It seems that every day another little part of Omar disappears from my life. His fur is swept up and dusted away and he’s not here to shed afresh all over everything. The cat is slowly returning to normal and accepting the absence of the dog she once hated but came to love.
I’ve stopped feeling like I want to cry when I walk through the door and am not greeted by his wagging tail and happy face. But I still miss him when I curl up to sleep and he isn’t cuddling up next to me. It’s then that I think of the last time he fell asleep, and I’m glad I was there to hold him and love him in his last moment… but it still hurts.
And despite all the pain of losing a pet who was so much more than a pet to me, I know that I am blessed to have had him at all.
Omar was a surrogate child–one who loved me unconditionally, even when I did not deserve it. When I was a less than perfect friend and companion to him, he was forgiving. He never got tired of playing the same silly games because they made me happy and that made him happy… and we liked to see each other happy.
He never failed to meet me at the door… even when his kidneys had completely shut down and his body was weak.
He was loyal and faithful and so full of love I often wondered if he wasn’t an angel in disguise.
The tears come less often now. The hurt is fading. I still miss him, and I supposed I always will… but I know that he had been a gift from God and so I can never allow myself to begrudge having him, even if it meant I would have to lose him too quickly.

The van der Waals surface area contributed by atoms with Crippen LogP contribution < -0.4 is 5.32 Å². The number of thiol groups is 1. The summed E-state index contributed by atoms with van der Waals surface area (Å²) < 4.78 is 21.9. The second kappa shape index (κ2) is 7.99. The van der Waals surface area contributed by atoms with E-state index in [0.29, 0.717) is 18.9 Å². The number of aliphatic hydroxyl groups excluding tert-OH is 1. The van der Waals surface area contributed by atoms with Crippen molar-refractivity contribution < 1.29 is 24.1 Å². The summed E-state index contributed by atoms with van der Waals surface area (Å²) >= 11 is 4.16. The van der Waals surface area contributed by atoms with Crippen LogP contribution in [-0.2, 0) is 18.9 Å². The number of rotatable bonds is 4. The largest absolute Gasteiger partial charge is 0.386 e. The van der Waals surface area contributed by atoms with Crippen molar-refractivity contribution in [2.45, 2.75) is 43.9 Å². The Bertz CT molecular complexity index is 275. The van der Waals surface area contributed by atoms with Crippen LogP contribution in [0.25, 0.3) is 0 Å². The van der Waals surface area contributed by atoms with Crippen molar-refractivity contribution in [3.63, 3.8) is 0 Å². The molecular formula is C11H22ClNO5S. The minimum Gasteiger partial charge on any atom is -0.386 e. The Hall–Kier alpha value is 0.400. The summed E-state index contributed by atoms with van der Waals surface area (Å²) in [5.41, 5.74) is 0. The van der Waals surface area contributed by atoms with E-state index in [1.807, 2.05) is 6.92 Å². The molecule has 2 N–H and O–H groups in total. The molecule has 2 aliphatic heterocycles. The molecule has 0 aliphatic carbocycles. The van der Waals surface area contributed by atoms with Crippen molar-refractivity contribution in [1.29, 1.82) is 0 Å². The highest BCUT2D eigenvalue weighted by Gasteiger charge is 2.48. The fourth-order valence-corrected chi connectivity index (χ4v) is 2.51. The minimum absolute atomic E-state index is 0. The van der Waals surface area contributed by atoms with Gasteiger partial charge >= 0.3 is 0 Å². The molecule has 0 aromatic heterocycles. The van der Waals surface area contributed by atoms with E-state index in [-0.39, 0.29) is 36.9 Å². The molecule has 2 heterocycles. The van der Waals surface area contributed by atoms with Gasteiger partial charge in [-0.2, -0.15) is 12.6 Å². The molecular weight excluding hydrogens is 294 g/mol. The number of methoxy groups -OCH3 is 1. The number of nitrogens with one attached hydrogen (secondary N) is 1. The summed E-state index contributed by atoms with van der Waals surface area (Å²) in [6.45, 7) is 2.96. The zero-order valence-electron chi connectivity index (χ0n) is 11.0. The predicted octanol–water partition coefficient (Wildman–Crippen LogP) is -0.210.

In his honor, I have made an important decision, though. Because he loved me so unconditionally, I feel the best thing I can do is to show another dog that same sort of love.
When I adopted Omar, I was led to believe he was a boxer… however, as he grew, it was clear he was a pit bull mix. Had I known that the day I walked into the shelter, I would not have even considered him as a pet… but by the time I realized what he was I was so enamored I couldn’t imagine life without him.
Through Omar I learned to love more broadly, not to judge any living being because of their label, and that love and compassion are the most important aspects of any relationship.
Now, when I see a bully type dog, even full-blooded Pits, all I can see are big babies who want to please and be loved. I see a blessing… blessings that are so often abused by mean and malicious people.
So, in honor of Omar, when the day comes that I am ready to have another dog in my life, I will adopt a pit bull, or pit-mix. Because Omar showed me what unconditional love is, I feel the best way to honor his memory is to share that love forward with a dog who may not find it elsewhere.
I sometimes laughed because my General Omar Bradley was a coward who frequently hid behind me and sought me out when he was afraid… so completely different from his namesake who charged fearlessly onto battlefields and confronted evil face-to-face.
But now that our lives together have been completed, I realize that he was far braver than I had ever given him credit, because he dared to love the people who were most afraid of him, and he never let labels define who and what he would be.
Rest in peace, General. I love you. I miss you. And I am truly blessed because of you.